Ukraine accuses Putin of holding Belarus a “nuclear hostage”

Without knowing how the war will develop in these first days of spring when temperatures start to rise, the truth is that the conflict seems to be getting worse or at least entering a new phase after Russian President Vladimir Putin’s statements regarding the deployment of tactical nuclear weapons in Belarus. Although his decision confirms what has been known for years,… strong relationship Which unites Putin with the Belarusian dictator, Alexander Lukashenko, also mentions that the Kremlin leader is not willing to put up with any gesture that he interprets as a threat to his interests. In this way, the President justified his decision by referring to the supply of depleted uranium weapons by the United Kingdom to Ukraine.

Faced with this new impulse, NATO, the United States and, of course, Ukraine, responded on Sunday with statements that ranged from caution to anger and more than obvious concern.

NATO spokeswoman Oana Lungescu lamented Sunday: “Russia’s nuclear rhetoric is dangerous and irresponsible.” NATO remains vigilant and monitors the situation closely […] We have not noticed any changes in the Russian nuclear device that would lead us to modify our device.

In one accusation that Putin made and tried to argue with his actions, asserting that the United States had been moving tactical nuclear weapons into the territory of its allies for decades, the alliance responded with nuances and negatives. He pointed out that “Russia’s reference to the NATO nuclear agreement is Totally misleading […] NATO Allies act in accordance with their international obligations […] Russia has systematically violated its arms control obligations, and recently suspended its participation in the New Beginning Treaty.”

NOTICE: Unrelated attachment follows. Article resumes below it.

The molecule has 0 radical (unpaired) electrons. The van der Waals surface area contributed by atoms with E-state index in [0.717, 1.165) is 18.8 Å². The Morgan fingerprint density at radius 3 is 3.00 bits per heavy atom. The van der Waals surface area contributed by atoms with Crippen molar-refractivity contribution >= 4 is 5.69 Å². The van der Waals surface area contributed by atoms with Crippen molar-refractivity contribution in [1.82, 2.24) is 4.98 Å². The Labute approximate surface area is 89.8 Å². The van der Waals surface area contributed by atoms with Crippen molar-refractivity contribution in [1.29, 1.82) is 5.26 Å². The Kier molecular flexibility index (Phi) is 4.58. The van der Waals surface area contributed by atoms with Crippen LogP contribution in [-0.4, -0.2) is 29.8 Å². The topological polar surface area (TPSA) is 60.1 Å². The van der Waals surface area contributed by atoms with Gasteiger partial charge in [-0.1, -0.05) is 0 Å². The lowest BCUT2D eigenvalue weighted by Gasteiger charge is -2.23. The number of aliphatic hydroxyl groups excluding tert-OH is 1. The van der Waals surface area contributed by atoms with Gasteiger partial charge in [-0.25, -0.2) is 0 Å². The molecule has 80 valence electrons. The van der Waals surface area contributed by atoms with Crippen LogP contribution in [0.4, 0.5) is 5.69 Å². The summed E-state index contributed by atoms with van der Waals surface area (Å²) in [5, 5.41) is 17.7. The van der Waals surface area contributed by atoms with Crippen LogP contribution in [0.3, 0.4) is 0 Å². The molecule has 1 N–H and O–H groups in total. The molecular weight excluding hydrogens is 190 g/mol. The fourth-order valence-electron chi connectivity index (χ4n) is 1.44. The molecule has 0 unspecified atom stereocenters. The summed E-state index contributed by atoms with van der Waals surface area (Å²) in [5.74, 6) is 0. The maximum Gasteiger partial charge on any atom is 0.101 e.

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In a more succinct and calm manner, US State Department spokeswoman Vedant Patel made the remarks on CNN with the clear intent of reducing fear. “We have not seen any reason to adjust our strategic nuclear posture or any indication that Russia is preparing to use a nuclear weapon,” Patel said, adding that Washington “will continue to monitor the ramifications” of the plans announced by the Kremlin.

“Russia’s nuclear rhetoric is dangerous and irresponsible,” NATO spokeswoman Oana Lunescu lamented.

More harshly, perhaps as a result of the direct suffering Moscow is capable of, Oleksiy Danilov, secretary of Ukraine’s National Security and Defense Council, denounced on Sunday that Russia had made Belarus a “nuclear hostage”. “Putin’s statement is a step towards internal destabilization of the country: it increases the level of negative perception and general rejection of Russia and Putin in Belarusian society. […] “The Kremlin has taken Belarus hostage with a nuclear weapon,” Danilov said in a message on Twitter.

petition to the United Nations

Expressing no less concern, the International Campaign to Abolish Nuclear Weapons (ICANN) on Sunday joined in rejecting Putin’s action, which it called “a very dangerous escalation.” “The condemnation of all nuclear weapons threats is of paramount importance at this time. The npt [Tratado sobre la Prohibición de las Armas Nucleares] It is the most efficient way for any government to do this and raise the usage limit. Parking, as Russia intends to do in Belarus, is totally unacceptable,” its interim CEO Daniel Hugesta explained on Twitter.

In an effort to rectify the situation, Kiev asked the United Nations on Sunday to convene an urgent meeting of the Security Council, a measure by which it intends to put an end to “Russian military blackmail». “Ukraine expects effective measures from the United Kingdom, China, the United States and France to counter the Kremlin’s nuclear blackmail,” the Ukrainian government said in a statement. It is not clear if this initiative will achieve anything, the only certain thing at the moment is that the war continues. Over a year later, the Russian invasion continues to wreak havoc.

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